76. Letter From Secretary of State Rusk to President Johnson1

Dear Mr. President:

I welcome and will give full personal support to your memorandum of November 30 about thrift and frugality in Government.2 I should like to emphasize the importance of a single policy throughout the Executive Departments on matters of personnel. Unless such policies [Page 139] are pursued diligently and systematically across the board, those who achieve the desired result in prudence and economy would face morale problems arising from a sense of inequity or lack of confidence in their immediate leader’s dedication to the interests of their own Departments.

It would be my suggestion that you make it clear to all of the Executive Departments that you expect them to hold the line on numbers of personnel except (a) where there is a clear and almost mathematical relationship between the numbers of persons required and the necessary services to be rendered, and (b) where new programs have been specifically approved by the Congress and require additional personnel. As one who served in the Department of State in the 1940’s and has now returned to it after a decade, I have been tremendously impressed by the way in which the Department has measured up to rapidly increasing responsibilities without a comparable increase in personnel. This means a gratifying increase in productivity in ways that are difficult to measure.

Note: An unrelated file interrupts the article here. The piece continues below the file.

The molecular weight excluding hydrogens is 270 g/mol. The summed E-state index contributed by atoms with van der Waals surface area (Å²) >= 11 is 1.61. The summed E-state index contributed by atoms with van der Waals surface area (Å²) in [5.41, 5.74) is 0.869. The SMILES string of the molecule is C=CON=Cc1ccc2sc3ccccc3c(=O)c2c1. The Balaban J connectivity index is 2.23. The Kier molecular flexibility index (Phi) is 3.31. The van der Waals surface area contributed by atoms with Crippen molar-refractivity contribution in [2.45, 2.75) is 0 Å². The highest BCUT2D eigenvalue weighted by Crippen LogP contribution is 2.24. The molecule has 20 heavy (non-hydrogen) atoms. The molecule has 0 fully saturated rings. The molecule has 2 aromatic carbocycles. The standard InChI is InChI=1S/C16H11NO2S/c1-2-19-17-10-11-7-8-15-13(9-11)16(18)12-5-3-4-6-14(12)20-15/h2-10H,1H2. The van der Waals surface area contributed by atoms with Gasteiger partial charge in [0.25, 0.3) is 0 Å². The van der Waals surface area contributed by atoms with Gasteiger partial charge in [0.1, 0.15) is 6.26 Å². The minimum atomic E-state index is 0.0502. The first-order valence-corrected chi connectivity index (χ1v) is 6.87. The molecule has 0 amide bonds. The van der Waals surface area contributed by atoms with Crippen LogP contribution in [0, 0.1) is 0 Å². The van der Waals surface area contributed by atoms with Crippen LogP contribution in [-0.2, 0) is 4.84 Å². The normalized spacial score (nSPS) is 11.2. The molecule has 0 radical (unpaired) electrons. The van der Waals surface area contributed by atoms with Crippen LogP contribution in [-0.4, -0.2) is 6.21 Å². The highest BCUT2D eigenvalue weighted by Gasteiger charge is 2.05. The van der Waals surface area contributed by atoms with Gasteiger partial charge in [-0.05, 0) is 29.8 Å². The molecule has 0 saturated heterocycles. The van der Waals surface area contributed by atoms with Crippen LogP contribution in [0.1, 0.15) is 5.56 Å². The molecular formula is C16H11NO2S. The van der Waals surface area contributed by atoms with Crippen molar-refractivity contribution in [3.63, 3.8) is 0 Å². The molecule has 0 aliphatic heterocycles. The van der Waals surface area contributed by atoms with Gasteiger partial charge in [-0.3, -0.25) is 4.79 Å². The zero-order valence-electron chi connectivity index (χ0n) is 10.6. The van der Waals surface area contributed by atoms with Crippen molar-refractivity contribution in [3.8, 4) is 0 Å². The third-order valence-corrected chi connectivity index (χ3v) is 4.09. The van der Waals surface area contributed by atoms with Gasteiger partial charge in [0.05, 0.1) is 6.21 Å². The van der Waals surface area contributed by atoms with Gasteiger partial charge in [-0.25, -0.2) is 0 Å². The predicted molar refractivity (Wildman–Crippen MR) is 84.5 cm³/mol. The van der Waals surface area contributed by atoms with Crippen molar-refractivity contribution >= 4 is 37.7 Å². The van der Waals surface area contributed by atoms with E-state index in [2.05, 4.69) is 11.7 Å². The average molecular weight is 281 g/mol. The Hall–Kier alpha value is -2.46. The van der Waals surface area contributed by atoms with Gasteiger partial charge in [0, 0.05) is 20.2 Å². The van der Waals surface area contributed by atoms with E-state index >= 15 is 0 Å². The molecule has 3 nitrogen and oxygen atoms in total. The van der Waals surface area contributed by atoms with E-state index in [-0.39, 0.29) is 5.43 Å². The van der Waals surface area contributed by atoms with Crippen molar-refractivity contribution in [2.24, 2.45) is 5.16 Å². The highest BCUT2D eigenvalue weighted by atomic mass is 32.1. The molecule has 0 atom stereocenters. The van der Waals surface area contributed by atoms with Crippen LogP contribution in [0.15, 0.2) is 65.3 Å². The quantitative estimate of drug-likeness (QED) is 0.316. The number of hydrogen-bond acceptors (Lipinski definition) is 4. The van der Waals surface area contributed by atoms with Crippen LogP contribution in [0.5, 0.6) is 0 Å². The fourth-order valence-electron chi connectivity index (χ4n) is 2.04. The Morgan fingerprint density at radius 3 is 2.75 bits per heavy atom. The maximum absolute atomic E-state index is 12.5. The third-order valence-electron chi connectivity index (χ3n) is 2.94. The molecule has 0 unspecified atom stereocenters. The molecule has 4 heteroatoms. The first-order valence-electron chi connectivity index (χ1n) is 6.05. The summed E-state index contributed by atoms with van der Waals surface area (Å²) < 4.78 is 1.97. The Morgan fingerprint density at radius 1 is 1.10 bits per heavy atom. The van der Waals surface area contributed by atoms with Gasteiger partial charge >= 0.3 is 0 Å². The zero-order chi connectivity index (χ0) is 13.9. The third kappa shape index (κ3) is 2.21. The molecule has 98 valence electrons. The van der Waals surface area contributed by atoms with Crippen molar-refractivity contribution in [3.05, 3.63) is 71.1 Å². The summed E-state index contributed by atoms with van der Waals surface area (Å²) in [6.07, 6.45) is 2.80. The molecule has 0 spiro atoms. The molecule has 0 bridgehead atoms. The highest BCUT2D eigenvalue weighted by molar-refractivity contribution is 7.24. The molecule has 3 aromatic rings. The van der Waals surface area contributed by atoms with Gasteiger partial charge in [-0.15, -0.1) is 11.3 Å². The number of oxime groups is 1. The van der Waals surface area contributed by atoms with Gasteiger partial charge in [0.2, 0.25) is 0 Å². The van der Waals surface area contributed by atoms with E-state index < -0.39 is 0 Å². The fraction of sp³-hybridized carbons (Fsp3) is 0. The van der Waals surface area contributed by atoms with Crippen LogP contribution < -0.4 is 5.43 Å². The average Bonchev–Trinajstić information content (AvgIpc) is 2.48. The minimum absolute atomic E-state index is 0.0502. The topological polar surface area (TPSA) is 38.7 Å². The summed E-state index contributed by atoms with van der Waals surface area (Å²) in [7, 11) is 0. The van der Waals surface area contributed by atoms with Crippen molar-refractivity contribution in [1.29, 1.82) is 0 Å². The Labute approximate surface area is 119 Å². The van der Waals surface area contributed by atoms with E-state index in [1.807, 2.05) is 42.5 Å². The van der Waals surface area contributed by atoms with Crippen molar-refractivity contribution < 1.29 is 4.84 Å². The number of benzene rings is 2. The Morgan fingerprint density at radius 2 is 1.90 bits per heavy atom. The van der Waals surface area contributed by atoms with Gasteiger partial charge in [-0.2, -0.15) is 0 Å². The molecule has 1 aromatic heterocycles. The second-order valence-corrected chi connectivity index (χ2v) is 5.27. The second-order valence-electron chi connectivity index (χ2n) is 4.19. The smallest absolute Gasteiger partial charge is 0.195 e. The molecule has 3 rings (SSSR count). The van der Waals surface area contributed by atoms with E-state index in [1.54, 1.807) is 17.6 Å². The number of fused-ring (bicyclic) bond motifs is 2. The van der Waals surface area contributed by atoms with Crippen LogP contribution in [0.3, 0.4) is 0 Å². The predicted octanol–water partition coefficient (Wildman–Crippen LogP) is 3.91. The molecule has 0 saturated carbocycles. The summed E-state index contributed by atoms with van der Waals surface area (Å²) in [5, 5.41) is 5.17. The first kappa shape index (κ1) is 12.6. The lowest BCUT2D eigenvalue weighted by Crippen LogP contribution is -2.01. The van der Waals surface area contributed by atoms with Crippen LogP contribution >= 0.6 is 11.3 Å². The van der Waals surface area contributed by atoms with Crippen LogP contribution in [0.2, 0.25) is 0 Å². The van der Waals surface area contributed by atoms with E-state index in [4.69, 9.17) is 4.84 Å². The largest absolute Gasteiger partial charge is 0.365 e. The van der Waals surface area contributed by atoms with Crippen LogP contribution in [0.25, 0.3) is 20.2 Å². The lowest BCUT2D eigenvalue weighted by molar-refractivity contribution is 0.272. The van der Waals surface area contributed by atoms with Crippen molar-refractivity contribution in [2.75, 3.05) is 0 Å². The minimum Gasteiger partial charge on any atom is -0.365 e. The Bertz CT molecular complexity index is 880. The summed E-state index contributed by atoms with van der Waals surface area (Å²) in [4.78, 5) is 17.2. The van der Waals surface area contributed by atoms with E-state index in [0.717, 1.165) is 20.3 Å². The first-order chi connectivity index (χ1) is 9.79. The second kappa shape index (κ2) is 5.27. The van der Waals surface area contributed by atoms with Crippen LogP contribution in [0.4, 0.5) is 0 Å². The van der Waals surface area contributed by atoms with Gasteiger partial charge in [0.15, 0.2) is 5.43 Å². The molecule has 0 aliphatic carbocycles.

Respectfully yours,

Dean Rusk3
  1. Source: National Archives and Records Administration, RG 59, Rusk Files: Lot 72 D 192, White House Correspondence, 12/63–6/18/64. No classification marking. Lyndon Johnson became President after President Kennedy’s assassination on November 22, 1963.
  2. President Johnson’s “Memorandum on the Management of the Executive Branch,” November 30, 1963, is printed in Public Papers of the Presidents of the United States: Lyndon B. Johnson, 1963–64, pp. 15–16.
  3. Printed from a copy that bears this typed signature.